Bird in a Cage
Legal Reform in China after Mao
Stanley B. Lubman
"This is a splendid book that should be read carefully by anyone interested in Chinese legal affairs and Chinese society more broadly. It reflects a lifetime's thoughtful acquaintance with and sympathetic understanding of the intricacies of Chinese law and life."—William P. Alford, Harvard Law School
"Magesterial. . . . Few are better qualified to discuss law in China than Lubman. . . . This lucid book shows how far China must go to build even the most basic institutions."—Business Week
"Lubman has been a major force in the academic and practical discourses of Chinese legal studies for most of the history of the PRC. . . . This is a masterful study . . . a major contribution to our understanding of the PRC legal system."—China Quarterly
"This is an important book, which is already well on its way to becoming a classic."—China Perspectives
"Lubman's book brings together a life-time of research and practice on chinese law to make it a vibrant and fascinating subject. . . . This wise and insightful book will be valuable not only for those interested in doing business in China but also for those seeking to understand Chinese civilization."Foreign Affairs
"Lubman has succeeded in providing an excellent overview of the current state of China's legal system and highlighting the key issues faced by the leadership of China as it contemplates the future."—China Review International
"Bird in a Cage is the end product of rich first-hand experience, careful reflection, and serious scholarship."—Journal of Legal Information
"Bird in a Cage is an exploration of China's modern pursuit of legal reform and institution building. The product of nearly 30 years of Lubman's rich experience as a teacher, writer, and adviser, this uniquely insightful study is invaluable for legal scholars, lawyers, and law students wanting to understand Chinese attitudes toward law. More of a series of related essays than a textbook on Chinese law per se, it is also a wonderful reference book. . . . The book should also appeal to students of China more broadly. . . . In sum, Stanley Lubman's Bird in a Cage provides a veritable feast of fact, analysis, and insight for anyone seeking to understand and engage modern China."—The China Business Review
Since 1979, China has been building new legal institutions made necessary by economic reforms that have reduced the role of state planning, and by the decline of Maoist totalitarianism. This book analyzes the principal legal institutions that have emerged and assesses the prospects for increasing the rule of law in China.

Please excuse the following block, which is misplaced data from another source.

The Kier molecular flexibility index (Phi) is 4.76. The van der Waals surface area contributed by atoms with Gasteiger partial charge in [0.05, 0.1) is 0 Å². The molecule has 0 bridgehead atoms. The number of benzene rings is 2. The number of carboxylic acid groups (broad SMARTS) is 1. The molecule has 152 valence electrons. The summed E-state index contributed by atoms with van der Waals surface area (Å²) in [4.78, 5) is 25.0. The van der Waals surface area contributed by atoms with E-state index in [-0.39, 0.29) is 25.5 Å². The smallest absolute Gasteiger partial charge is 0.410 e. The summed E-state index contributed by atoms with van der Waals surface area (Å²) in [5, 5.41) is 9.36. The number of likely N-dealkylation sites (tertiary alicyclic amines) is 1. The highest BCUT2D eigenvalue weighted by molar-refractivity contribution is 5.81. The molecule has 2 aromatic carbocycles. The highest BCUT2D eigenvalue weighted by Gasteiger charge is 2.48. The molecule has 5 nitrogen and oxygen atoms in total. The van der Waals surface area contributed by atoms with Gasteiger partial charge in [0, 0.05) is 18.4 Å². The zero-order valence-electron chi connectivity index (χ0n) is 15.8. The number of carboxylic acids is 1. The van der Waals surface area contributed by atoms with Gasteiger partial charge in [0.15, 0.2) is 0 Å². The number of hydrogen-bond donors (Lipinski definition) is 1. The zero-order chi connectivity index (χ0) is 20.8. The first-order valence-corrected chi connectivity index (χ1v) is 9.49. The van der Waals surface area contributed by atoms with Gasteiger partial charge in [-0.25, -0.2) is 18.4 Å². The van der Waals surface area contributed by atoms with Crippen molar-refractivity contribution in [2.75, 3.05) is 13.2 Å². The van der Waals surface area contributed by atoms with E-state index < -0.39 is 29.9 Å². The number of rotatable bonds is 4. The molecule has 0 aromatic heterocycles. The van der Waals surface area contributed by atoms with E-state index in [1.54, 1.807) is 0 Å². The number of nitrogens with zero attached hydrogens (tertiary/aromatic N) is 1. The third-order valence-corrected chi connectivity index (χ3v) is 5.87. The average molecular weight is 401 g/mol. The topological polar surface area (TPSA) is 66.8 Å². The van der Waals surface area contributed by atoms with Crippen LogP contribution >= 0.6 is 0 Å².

The book first establishes the cultural and institutional context in which legal reforms take place. It traces the main features of pre-Communist Chinese legal tradition, the drastic impact on law of thirty years of Maoist rule, and the extensive changes throughout Chinese society since Mao’s death, notably the rise of the local party-state at the expense of central government power. The book’s analysis begins with the Chinese leadership’s policy toward law, identifying basic ambivalence toward law that makes the Chinese commitment to legality incomplete. It then surveys major developments, emphasizing the creation of new rights, revision of criminal law and procedure, and construction of a nascent administrative law.
The book then examines in detail dispute resolution by extrajudicial mediation and the courts. Although mediation is no longer infused with Maoism, it is still used as an instrument to maintain public order. The study of the courts examines court organization, the selection and training of judges, the rise of litigation, the critical influence of localism, and ongoing conflicts between professionalism and a continuing tendency to view the judge as a soldier of the state. The author suggests that the limited role that Chinese courts are today permitted to play combines with the organization of the judicial process and the mentality of the judiciary to make Chinese adjudication more akin to bureaucratic decision making than judging in the West.
How should the accomplishments of legal reform and the continuing obstacles to further reform affect U.S. policy toward China? The book concludes by appraising implications for U.S. policy on such issues as human rights, Chinese involvement with the World Trade Organization, and bilateral relations generally. The author argues that U.S. policy makers must neither moralize about the rule of law nor dismiss it as a concept alien to China. They must also curb both optimism and expectations that legal reform will lead to political reform. Chinese law can only grow slowly, no matter how urgently the West may desire quick progress.
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